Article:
Real Play Example: Pre-written modules often have decision paths that will lead players along a different series of scenes depending on the choices they make. At the most abstract extreme, consider a “Choose Your Own Adventure” book; any time a page offers you a choice of “Do you perform action A? If so, go to page X. Do you perform action B? If so, go to page Y.”…that’s a diverging lens. It gives you options. Converging lenses sometimes exist in these books too, but they are harder to pick up. If two different pages both direct the reader to a single page further in the story, the twin storylines merge and a converging lens has occurred.
Mirror – In a perfect world, a mirror deflects a beam without changing its speed, wavelength or intensity; in the real world, a beam of light becomes a little dimmer as parts of its wavelength are absorbed by the mirror while the remainder are deflected. By this same logic, in Vector Theory a mirror is an event node that deflects the path of a Narraton in a new direction.
Real Play Example: The players have been fighting their way through armed guards on their way into the halls of the corrupt sorcerer. Near the inner sanctum they find a note written by one of the sorcerer’s henchmen; the note describes a plan to use naïve outsiders to kill off the last of the loyalist guards, thus allowing the sorcerer’s revolution to occur with minimal resistance. The story suddenly changes from a sequence of fights into something a bit more sinister and political; the actions of the characters are seen in a new light and the story shifts direction.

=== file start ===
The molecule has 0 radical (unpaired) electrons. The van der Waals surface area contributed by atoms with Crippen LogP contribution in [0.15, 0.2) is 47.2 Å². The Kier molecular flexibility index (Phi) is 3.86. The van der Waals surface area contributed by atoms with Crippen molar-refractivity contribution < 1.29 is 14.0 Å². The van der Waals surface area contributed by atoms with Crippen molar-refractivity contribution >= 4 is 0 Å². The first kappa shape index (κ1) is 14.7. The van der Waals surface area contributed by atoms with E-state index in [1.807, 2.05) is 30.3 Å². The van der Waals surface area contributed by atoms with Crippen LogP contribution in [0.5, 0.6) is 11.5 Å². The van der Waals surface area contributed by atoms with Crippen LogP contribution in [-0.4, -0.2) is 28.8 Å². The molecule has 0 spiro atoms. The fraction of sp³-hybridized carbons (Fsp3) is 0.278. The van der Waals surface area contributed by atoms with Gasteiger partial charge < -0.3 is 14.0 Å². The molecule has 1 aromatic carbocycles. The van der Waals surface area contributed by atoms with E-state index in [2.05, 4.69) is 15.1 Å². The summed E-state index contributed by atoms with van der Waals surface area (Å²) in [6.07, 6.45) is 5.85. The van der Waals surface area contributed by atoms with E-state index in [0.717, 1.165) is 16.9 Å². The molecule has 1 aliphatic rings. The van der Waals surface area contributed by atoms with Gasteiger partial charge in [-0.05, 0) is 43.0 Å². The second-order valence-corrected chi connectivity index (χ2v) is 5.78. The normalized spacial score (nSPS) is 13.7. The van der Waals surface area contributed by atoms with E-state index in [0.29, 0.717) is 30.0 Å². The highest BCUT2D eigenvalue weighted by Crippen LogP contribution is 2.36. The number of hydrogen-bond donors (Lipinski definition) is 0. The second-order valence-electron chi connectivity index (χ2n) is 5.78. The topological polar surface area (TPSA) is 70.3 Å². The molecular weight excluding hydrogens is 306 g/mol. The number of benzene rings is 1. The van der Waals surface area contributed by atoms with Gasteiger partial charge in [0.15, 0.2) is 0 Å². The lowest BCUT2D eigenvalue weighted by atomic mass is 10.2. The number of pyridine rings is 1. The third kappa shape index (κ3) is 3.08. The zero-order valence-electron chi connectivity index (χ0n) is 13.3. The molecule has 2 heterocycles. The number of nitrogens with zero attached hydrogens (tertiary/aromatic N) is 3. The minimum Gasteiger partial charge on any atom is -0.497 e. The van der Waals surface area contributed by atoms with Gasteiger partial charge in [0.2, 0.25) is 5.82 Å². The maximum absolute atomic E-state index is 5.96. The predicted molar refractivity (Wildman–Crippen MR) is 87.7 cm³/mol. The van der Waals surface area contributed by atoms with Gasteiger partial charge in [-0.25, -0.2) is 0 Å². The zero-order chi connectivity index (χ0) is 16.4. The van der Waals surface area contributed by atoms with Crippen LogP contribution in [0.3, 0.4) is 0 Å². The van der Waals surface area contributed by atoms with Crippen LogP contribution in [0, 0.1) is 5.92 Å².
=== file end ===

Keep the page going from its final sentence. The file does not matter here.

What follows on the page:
Mixed Event Node – Many event nodes seem to have multiple functions, they might deviate the narraton’s path along variable vectors while changing the Narratons wavelength. In virtually all cases, these mixed event nodes can be broken down into specific Event Nodes with small Story Vectors between them; combining their incremental effects into the mixed overall effect. But for the purposes of brevity it is often easier to simply combine the smaller Event Nodes into a gestalt entity.
Real Play Example – A discussion with a local priest is a mixed event node, if things go well the characters will be blessed (resulting in an improvement to a certain part of the Narraton’s wavelength) and will gain access to a few key story scenes (directing the story in a specific heading)…if things go badly, the characters might be cursed (resulting in a deterioration to a certain part of the Narraton’s wavelength) and will require facing a different set of story scenes (directing the story along a different heading).
For simplicity, when mapping out the story, a single decision point might be used.
When analysing it more deeply, there might be a few decision points.
You’ll note that in each case, the story still alternates between simple event nodes (in grey) and short story vectors (described in the blue boxes). The entire sequence of event nodes defines the procedure of this particular scene within the story.